A gambrel roof is a roofing style featuring two symmetrical slopes on each side. Sometimes referred to as a barn-style roof, this historic roof shape is known for having shallow top slopes adjacent to secondary steep slopes. Gambrel roofs are a very traditional roofing style, and are common among Dutch or Dutch Colonial-style homes, farmhouses, barns, and in coastal regions.
The faceted slopes of a gambrel roof provide excellent water run-off, making this roofing style an efficient roofing solution. The simplicity of architectural design allow for a more cost-effective roofing system; less materials are needed for a gambrel roof than for other styles. Gambrel roofs also create more interior space. The contoured shape of a gambrel roof creates expanded headroom on the upper floor, allowing for a better allocation of usable living space.
Coastal homes with gambrel roofs are well-suited for a variety of roofing materials. Metal panels are an excellent choice for gambrel-style roofs for homeowners seeking durability, longevity, and water run-off. Metal further enhances the water-resistant qualities of a gambrel roof, allowing for the best possible waterproofing in coastal areas. Metal can also be molded in shingles or tiles to mimic the aesthetic of other specialty materials. Shingles and slate are common materials for gambrel roofs.
A mansard roof features four sides (all with the two-slope design), while a gambrel roof has only two sides. The mansard-style roof is prominent in European countries, and dates back to the 16th century. Mansard roofs are especially prevalent in France, where they were widely popularized by the French architect Francois Mansart.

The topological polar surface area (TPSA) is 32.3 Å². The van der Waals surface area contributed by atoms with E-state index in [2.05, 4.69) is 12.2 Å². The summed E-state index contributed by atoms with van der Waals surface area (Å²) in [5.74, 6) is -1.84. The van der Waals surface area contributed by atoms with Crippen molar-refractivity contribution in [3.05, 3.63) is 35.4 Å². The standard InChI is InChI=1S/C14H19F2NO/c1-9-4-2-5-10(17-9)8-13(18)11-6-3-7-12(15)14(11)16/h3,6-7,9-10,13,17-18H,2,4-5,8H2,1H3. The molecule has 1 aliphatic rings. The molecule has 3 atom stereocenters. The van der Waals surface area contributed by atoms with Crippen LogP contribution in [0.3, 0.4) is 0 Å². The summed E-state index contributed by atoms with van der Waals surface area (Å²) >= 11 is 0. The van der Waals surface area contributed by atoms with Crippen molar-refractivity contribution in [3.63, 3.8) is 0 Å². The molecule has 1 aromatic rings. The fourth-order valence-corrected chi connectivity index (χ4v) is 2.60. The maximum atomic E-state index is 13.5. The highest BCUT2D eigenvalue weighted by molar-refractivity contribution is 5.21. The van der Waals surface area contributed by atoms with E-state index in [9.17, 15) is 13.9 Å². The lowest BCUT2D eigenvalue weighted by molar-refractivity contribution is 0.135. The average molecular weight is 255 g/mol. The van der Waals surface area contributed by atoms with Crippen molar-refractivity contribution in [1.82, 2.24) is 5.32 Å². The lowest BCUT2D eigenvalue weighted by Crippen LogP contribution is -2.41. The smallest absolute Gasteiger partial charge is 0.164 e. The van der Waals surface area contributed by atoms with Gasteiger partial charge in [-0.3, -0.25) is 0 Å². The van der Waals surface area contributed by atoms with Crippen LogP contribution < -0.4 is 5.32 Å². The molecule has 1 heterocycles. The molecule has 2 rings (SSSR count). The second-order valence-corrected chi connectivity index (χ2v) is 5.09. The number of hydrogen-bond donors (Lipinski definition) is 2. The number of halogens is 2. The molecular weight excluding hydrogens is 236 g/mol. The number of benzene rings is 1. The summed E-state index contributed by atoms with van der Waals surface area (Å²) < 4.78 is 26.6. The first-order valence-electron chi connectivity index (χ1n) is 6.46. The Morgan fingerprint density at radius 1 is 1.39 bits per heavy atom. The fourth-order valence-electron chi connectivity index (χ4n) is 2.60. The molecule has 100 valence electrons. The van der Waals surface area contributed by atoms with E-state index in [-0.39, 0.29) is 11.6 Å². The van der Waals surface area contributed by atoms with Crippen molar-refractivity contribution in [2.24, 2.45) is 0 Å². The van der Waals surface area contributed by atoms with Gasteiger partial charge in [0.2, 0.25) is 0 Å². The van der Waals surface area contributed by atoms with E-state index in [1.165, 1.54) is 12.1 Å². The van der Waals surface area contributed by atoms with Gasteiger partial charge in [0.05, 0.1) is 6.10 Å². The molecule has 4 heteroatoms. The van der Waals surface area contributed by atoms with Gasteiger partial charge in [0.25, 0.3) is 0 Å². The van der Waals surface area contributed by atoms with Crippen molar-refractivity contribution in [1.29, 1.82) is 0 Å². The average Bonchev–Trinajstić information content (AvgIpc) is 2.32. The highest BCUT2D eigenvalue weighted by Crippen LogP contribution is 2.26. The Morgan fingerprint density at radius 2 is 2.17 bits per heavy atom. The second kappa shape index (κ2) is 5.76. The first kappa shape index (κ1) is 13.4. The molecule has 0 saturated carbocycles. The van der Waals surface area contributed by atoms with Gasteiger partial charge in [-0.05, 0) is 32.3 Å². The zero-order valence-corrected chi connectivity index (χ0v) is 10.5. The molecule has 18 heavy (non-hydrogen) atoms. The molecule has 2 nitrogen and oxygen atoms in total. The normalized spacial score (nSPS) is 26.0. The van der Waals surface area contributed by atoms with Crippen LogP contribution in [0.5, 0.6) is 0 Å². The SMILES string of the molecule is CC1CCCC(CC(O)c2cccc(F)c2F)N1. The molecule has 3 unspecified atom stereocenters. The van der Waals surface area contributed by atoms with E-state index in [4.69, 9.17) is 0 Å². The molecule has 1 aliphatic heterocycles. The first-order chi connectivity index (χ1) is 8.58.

The lifecycle of a roofing system depends on the quality of materials, structural soundness, and regional climate, not on its architectural style. Slate is one of the most durable, long-lasting roofing materials; when high-quality slate is installed correctly, these roofs can last over 100 years. Aesthetically, a slate gambrel roof retains the classic, historic look and feel of its origins, making for a timeless, European-inspired home style.
Copper metal panels also retain the historic aesthetic of gambrel or mansard roofs. Like slate, copper is an extremely durable material, and develops an attractive patina as it ages. Copper can be applied as an accent (for flashing, chimney caps, or vents), or as the primary roofing material. Its versatility and lengthy lifespan make copper an excellent choice for gambrel-shaped roofs.